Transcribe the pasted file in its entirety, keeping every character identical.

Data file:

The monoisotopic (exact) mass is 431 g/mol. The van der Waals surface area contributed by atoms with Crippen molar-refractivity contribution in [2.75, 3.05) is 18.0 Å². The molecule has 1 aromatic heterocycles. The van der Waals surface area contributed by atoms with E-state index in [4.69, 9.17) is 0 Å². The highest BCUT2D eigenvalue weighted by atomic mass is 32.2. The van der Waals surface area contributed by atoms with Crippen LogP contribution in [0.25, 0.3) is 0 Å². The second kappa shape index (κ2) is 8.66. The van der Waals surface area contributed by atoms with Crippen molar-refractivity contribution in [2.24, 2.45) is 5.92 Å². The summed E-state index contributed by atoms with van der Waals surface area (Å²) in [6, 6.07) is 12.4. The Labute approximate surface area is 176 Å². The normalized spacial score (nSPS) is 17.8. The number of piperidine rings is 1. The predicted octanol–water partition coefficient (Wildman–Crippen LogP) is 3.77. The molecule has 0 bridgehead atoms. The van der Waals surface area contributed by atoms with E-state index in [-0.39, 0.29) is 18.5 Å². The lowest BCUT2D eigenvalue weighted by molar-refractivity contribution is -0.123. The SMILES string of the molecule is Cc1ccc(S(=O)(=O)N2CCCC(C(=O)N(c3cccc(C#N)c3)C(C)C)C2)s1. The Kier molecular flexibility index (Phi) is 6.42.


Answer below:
The monoisotopic (exact) mass is 431 g/mol. The van der Waals surface area contributed by atoms with Crippen molar-refractivity contribution in [2.75, 3.05) is 18.0 Å². The molecule has 1 aromatic heterocycles. The van der Waals surface area contributed by atoms with E-state index in [4.69, 9.17) is 0 Å². The highest BCUT2D eigenvalue weighted by atomic mass is 32.2. The van der Waals surface area contributed by atoms with Crippen LogP contribution in [0.25, 0.3) is 0 Å². The second kappa shape index (κ2) is 8.66. The van der Waals surface area contributed by atoms with Crippen molar-refractivity contribution in [2.24, 2.45) is 5.92 Å². The summed E-state index contributed by atoms with van der Waals surface area (Å²) in [6, 6.07) is 12.4. The Labute approximate surface area is 176 Å². The normalized spacial score (nSPS) is 17.8. The number of piperidine rings is 1. The predicted octanol–water partition coefficient (Wildman–Crippen LogP) is 3.77. The molecule has 0 bridgehead atoms. The van der Waals surface area contributed by atoms with E-state index in [-0.39, 0.29) is 18.5 Å². The lowest BCUT2D eigenvalue weighted by molar-refractivity contribution is -0.123. The SMILES string of the molecule is Cc1ccc(S(=O)(=O)N2CCCC(C(=O)N(c3cccc(C#N)c3)C(C)C)C2)s1. The Kier molecular flexibility index (Phi) is 6.42.